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Opinion: Free or Reduced-Cost Health Insurance for a Limited Time Only

It may be tough to get much closer to universal health coverage in New Jersey, but targeted outreach can pay off

Joel C. Cantor
Joel C. Cantor

It’s open enrollment time again for Obamacare health plans, a good time to take stock of how New Jersey is doing covering the uninsured. In a previous column, I wrote that quick actions by the New Jersey Legislature and Murphy administration led to savings in premiums for this year’s plan offerings in healthcare.gov. While we are nowhere near declaring the problem of healthcare costs solved, it is nearly unheard of to see premiums actually fall, as they did this year.

For people who are eligible for NJ FamilyCare (New Jersey’s name for Medicaid) or for Affordable Care Act premium subsidies, affordability is mostly not the problem. For a limited time, those subsidies are available. Open enrollment on healthcare.gov started November 1 and runs through December 15, a much shorter enrollment period than in prior years. So, if you know someone who needs insurance, let them know they need to act quickly.

As important as it is, affordability isn’t the only barrier to coverage in the Garden State. Recent federal data show that there are about 665,000 uninsured remaining here. Nearly 9 percent of the nonelderly population lacks coverage. This table paints a picture of who is uninsured. Just over one in ten has income that is too high for some form of subsidy. This group faces the greatest affordability challenge. The remaining uninsured have incomes that would make them eligible for NJ FamilyCare, at no cost to them, or for premium subsidies through healthcare.gov. If affordability isn’t a major barrier for most uninsured, why do so many remain without coverage?

Immigration is a major factor

Forty-six percent of the uninsured in New Jersey are not U.S. citizens. Some immigrants are not eligible for subsidies, no matter how low their incomes. Those not legally present are not eligible for subsidies, period. (No doubt, the undocumented are greatly under-represented in the federal government’s Community Survey data shown in the table.) Those legally present but in the U.S. under five years, about 12 percent of the uninsured, cannot sign up for NJ FamilyCare, although they are eligible for premium subsidies to buy private plans.

That leaves the majority of uninsured immigrants eligible for insurance, often free or subsidized. Why are so many uninsured? It is telling that over a quarter of the uninsured New Jerseyans have limited English proficiency. Not speaking English well can be a major barrier to navigating our complex system of health coverage.

Vitriol directed at immigrants by our national leaders without a doubt is another major barrier to coverage in New Jersey for the non-U.S.-born. They may fear that taking government subsidies could jeopardize their legal status — with good reason because of proposed changes to “public charge” regulations, or could draw attention to relatives not legally present. The roiling debate about whether to include a citizenship question on the upcoming decennial census stokes these fears.

Reaching the uninsured

The composition of the uninsured raises significant challenges to the Murphy administration’s Get Covered New Jersey campaign. It would be an understatement to say that the administration of President Donald Trump is offering no help. In addition to cutting back the ACA open enrollment period, the Trump administration eliminated nearly all federal funding for outreach and help for people to sign up for coverage and has taken numerous other steps that drive up Obamacare premiums — some of which New Jersey regulators have been able to block.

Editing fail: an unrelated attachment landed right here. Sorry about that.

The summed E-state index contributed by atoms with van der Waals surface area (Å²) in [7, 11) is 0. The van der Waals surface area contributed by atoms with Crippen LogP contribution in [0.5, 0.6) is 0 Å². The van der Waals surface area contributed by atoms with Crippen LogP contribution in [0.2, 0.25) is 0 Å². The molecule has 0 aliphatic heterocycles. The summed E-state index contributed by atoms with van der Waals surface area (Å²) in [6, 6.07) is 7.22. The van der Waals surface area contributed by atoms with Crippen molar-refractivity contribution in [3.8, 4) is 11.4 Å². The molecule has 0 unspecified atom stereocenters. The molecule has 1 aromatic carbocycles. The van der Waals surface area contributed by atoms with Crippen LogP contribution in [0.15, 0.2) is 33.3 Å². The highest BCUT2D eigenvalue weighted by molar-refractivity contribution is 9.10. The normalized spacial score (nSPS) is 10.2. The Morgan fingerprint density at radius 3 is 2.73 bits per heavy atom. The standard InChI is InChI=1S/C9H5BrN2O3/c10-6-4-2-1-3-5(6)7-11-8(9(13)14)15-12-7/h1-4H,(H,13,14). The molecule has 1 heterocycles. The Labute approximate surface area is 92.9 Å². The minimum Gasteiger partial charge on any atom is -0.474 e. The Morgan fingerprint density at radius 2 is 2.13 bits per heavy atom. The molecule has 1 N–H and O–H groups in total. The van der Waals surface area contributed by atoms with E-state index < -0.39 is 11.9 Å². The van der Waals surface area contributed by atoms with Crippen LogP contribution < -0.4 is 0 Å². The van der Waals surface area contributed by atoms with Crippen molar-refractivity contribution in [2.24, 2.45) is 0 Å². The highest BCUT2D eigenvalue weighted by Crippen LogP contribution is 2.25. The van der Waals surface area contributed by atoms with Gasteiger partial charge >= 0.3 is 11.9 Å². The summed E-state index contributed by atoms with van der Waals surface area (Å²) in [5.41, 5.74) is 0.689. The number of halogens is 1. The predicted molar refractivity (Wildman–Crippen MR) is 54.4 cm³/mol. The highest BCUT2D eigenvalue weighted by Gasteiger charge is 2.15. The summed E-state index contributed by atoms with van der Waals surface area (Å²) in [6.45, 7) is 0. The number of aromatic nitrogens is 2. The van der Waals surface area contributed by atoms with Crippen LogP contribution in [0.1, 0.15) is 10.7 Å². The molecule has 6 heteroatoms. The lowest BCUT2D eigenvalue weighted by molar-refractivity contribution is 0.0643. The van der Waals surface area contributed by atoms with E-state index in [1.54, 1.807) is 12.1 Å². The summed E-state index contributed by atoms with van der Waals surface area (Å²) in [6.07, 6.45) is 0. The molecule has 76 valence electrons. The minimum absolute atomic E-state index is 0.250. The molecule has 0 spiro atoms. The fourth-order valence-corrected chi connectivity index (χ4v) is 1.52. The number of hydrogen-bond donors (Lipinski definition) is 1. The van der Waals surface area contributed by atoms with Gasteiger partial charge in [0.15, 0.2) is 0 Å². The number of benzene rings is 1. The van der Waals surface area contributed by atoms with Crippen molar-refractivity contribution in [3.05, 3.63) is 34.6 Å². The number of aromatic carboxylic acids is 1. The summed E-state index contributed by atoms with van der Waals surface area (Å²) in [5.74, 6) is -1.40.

Data on who remains uninsured in New Jersey offers guidance for those trying to reach them during the abbreviated enrollment period. There are uninsured families in every county, but they are concentrated in the northern part of the state. They are also disproportionately Hispanic and young adults, and the majority have jobs.

Reaching out and educating immigrants, especially non-English speakers, is essential. Targeting outreach geographically and crafting messages that resonate with young adults is also key. Partnering with employers is also important. While the data do not tell us why working people are without coverage, it is likely that they are lower-income workers and employees of small businesses that are not required by law to provide coverage. Those workers are eligible for coverage through healthcare.gov.

While public outreach and education are important, policy changes would make a bigger difference. Controlling healthcare costs is vital, although achieving that is a very heavy lift, both politically and practically. Increasing ACA subsidies for those near the income cut-off of 400 percent of the federal poverty level (just over $80,000 for a family of three) and raising the cut-off for who can get financial help, would be very effective in increasing enrollment.

There is no appetite among those who control the policy levers in Washington to put more resources into the ACA subsidies or effectively tackle the drivers of high healthcare costs (except, perhaps, the cost of prescription drugs).

That leaves public outreach and education of the uninsured as the main tools for getting us closer to universal coverage this year. So, for a limited time only, spread the word!

Joel C. Cantor is the director of the Center for State Health Policy and distinguished professor of public policy at Rutgers University. Kristen Lloyd, senior research scientist at the Center, contributed to this column. The views expressed here are solely those of the author and are not endorsed by funders of the Center for State Health Policy.

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